Ira­ni­ans ex­er­cis­ing ‘nuclear ex­tor­tion,’ net­tled U.S. states

It threat­ens to ratchet up sanc­tions, calls emer­gency in­ter­na­tional ses­sion

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The U.S. on Wed­nes­day ac­cused Iran of “nuclear ex­tor­tion” and threat­ened fur­ther sanc­tions against Tehran, which has be­gun stock­pil­ing and en­rich­ing ura­nium be­yond the lim­its set in the 2015 ac­cord that Pres­i­dent Don­ald Trump has aban­doned.

The United States called an emer­gency meet­ing Wed­nes­day of the In­ter­na­tional Atomic En­ergy Agency in Vi­enna in re­sponse to the Ira­nian moves, while a se­nior French en­voy was in Tehran ex­plor­ing ways to re­open ne­go­ti­a­tions on com­pli­ance with the deal.

Both Iran and the United States in­sist that they are open to fur­ther ne­go­ti­a­tions, but both have put dif­fer­ent con­di­tions on new talks. Wash­ing­ton in­sists that they must prevent Iran’s devel­op­ment of a weapons pro­gram and re­strict Iran’s in­volve­ment with re­gional al­lies, while Iran in­sists that Wash­ing­ton must first re­join

the deal Trump re­nounced in 2018 and re­move sanc­tions that are stran­gling Ira­nian oil ex­ports.

At the Vi­enna meet­ing, the Amer­i­can am­bas­sador, Jackie Wol­cott, said “there is no cred­i­ble rea­son for Iran to ex­pand its nuclear pro­gram, and there is no way to read this as any­thing other than a crude and transparen­t at­tempt to ex­tort pay­ments from the in­ter­na­tional com­mu­nity.” The only path to sanc­tions re­lief, she said, is “through ne­go­ti­a­tions, not nuclear ex­tor­tion.”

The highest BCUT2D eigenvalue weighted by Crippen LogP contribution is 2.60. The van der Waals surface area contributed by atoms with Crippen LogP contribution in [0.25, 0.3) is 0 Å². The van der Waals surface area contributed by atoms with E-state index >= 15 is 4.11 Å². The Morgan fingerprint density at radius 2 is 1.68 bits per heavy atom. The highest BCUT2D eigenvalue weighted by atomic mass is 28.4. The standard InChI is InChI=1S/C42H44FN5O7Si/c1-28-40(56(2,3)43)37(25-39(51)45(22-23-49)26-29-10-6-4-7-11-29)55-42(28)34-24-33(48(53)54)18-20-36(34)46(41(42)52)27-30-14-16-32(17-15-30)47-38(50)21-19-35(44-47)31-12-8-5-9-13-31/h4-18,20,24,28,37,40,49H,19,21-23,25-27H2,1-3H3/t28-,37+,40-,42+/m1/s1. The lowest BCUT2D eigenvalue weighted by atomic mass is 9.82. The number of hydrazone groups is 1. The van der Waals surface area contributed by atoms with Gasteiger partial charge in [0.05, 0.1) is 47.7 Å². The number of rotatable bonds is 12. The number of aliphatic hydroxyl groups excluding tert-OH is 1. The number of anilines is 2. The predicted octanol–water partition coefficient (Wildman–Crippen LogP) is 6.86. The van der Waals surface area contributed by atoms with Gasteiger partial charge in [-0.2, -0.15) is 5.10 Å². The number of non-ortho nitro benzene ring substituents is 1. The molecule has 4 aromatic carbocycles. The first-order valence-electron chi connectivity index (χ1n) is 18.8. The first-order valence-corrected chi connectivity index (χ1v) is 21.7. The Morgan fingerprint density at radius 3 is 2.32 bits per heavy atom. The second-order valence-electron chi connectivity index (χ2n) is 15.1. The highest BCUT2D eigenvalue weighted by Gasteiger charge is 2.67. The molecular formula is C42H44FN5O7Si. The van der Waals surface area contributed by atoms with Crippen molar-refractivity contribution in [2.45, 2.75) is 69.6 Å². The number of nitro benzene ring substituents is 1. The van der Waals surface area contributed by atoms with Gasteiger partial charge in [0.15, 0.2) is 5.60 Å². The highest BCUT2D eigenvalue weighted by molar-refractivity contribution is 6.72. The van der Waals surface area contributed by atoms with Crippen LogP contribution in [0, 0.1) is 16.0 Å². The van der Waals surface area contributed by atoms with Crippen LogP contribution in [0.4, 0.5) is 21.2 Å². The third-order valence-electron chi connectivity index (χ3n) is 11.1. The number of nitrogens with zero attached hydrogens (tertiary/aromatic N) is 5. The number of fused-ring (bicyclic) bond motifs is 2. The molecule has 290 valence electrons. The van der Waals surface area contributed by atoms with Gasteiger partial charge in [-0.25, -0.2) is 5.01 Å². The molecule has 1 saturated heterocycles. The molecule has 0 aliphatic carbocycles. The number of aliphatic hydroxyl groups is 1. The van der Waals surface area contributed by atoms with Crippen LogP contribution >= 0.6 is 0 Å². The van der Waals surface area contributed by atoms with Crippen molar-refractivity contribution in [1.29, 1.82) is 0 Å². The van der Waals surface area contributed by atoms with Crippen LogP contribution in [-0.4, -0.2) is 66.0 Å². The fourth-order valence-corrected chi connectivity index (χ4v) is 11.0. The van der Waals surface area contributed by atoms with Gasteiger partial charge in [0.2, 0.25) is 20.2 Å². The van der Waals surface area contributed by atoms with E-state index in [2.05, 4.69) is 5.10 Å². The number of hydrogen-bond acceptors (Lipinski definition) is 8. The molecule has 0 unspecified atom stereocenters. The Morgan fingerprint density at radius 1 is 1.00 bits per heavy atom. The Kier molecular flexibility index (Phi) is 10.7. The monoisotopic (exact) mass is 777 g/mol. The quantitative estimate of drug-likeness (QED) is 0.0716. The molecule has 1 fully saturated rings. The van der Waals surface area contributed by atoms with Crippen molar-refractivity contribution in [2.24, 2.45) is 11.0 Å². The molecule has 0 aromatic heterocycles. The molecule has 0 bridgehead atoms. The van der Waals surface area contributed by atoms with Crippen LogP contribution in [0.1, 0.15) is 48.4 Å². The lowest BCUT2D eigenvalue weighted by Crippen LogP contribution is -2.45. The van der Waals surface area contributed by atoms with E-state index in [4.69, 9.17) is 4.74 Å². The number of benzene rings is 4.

Later Wed­nes­day, Trump wrote on Twit­ter that sanc­tions against Iran would soon be “in­creased sub­stan­tially” and claimed that “Iran has long been se­cretly ‘en­rich­ing,’ in to­tal vi­o­la­tion” of the 2015 deal.

It was not clear on what ba­sis Trump made that claim. The In­ter­na­tional Atomic En­ergy Agency, which con­ducts a strict in­spec­tion of Iran’s nuclear pro­gram un­der the deal, has dis­cov­ered no se­cret en­rich­ment pro­gram.

Iran’s am­bas­sador to the agency, Kazim Gharib Abadi, re­sponded to Trump by say­ing in Vi­enna that all of Iran’s nuclear ac­tiv­i­ties are mon­i­tored by the agency, and “we have noth­ing to hide.”

Abadi stressed that Iran’s nuclear pro­gram was for “peace­ful pur­poses” and said his coun­try was pre­pared to re­sume full im­ple­men­ta­tion of the nuclear deal, “com­men­su­rate with the im­ple­men­ta­tion of the com­mit­ments by all par­tic­i­pants.”

At the same time he slammed the U.S. de­ci­sion to with­drawal from the deal and re­in­state sanc­tions, say­ing it was “nei­ther le­git­i­mate nor le­gal” and should not be ac­cepted by the in­ter­na­tional com­mu­nity.